../_images/isaac_main_gpu_instance.png
  1. Make sure Auto-assign public IP is enabled.

../_images/isaac_main_auto_assign_ip.png
  1. Click Add Storage at the bottom right. Set the Root volume to size bigger than 8GB (like 32GB), else Docker won’t be able to extract the container from NGC due to insufficient storage space.

../_images/isaac_main_storage.png
  1. Click Next: Add Tags and click Next: Configure Security Group.

Click Add Rule, select All traffic and My IP so the Omniverse Kit Remote Client and Visual Studio Code can see this instance’s IP address. If you are running the Omniverse Kit Remote Client on another workstation, select the Custom source and enter the external IP address of that workstation.

../_images/isaac_main_all_traffic.png
  1. Click Review and Launch. Click Launch. Point to your existing PEM key or create a new PEM key (create a new one will save the key in your browser Download folder). Select Acknowledge.

Click Launch Instance, it’ll give you a link, something similar to i-0edc9523b2fff2e44, click that instance link.

../_images/isaac_main_launch.png

If you see “You have requested more vCPU capacity than your current vCPU limit”, you might need to stop your running instances to free up the vCPU usage and try again.

  1. Click Connect next to that Launch Instance button

../_images/isaac_main_connect_aws.png
  1. To SSH into the AWS instance:

As shown above, on Linux or Windows, run this command from where your pem key folder is, replace the ubuntu@ec2-54-67-42-74.us-west-1.compute.amazonaws.com with your instance:

$ ssh -i "yourkey.pem" ubuntu@ec2-54-67-42-74.us-west-1.compute.amazonaws.com

On Windows, you can also use Putty to SSH:

Convert your PEM key to Putty key.

See Connecting to Your Linux Instance from Windows Using PuTTY

Put your instance name above in the host name:

../_images/isaac_main_host_name_putty.png

Select SSH/Auth, point Browse to your converted Putty key. Then click Open and Yes, it should be able to SSH in now.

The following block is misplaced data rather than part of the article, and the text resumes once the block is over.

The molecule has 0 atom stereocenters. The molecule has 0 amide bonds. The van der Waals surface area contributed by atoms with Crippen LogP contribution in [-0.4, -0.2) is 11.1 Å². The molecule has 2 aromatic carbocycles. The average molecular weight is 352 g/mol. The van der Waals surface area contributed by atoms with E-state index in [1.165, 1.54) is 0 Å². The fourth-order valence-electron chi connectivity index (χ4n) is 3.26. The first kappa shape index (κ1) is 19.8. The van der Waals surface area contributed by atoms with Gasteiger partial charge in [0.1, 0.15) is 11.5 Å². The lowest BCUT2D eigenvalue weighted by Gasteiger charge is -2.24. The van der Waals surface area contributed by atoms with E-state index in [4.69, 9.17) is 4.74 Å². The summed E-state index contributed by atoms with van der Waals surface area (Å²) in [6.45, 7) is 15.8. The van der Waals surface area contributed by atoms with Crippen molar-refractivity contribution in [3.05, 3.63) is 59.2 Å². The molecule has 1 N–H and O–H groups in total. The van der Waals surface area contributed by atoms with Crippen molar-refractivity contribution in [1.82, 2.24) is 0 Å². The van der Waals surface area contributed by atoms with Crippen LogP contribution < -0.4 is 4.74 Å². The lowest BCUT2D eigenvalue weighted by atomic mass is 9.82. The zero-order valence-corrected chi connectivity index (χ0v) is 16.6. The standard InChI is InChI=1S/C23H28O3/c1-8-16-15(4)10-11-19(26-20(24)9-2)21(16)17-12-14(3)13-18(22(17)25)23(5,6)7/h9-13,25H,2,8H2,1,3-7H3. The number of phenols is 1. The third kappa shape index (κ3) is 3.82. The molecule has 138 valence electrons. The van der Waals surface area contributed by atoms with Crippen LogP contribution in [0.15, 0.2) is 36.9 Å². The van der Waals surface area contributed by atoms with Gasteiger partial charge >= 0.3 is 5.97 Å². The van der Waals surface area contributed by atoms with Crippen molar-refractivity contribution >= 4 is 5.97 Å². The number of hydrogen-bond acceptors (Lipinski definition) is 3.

../_images/isaac_main_auth.png
  1. Using command line to login into NGC before downloading the Isaac Sim container.

$ sudo docker login nvcr.io
Username: $oauthtoken
Password: <Your NGC API Key>
WARNING! Your password will be stored unencrypted in /home/username/.docker/config.json.
Configure a credential helper to remove this warning. See
https://docs.docker.com/engine/reference/commandline/login/#credentials-store
Login Succeeded

Note

Get the your NGC API Key by clicking Generate API Key at https://ngc.nvidia.com/setup/api-key.

See Isaac Sim Container on NGC

  1. Run:

$ sudo docker run --gpus all -e "ACCEPT_EULA=Y" --rm -p 47995-48012:47995-48012/udp -p 47995-48012:47995-48012/tcp -p 49000-49007:49000-49007/tcp -p 49000-49007:49000-49007/udp nvcr.io/nvidia/isaac-sim:2020.1_ea

This will download and launch the Isaac Sim container in headless mode.

Note

By using the -e “ACCEPT_EULA=Y” flag, you are accepting the license agreement of the image found at NVIDIA Omniverse Pre-Release Evaluation License Agreement.

  1. Proceed to Omniverse Kit Remote Client to live-stream Isaac Sim remotely.

Using Terraform

Terraform is an infrastructure provisioning manager that helps users spin up AWS instances, download and launch Isaac Sim with minimal configuration.

Steps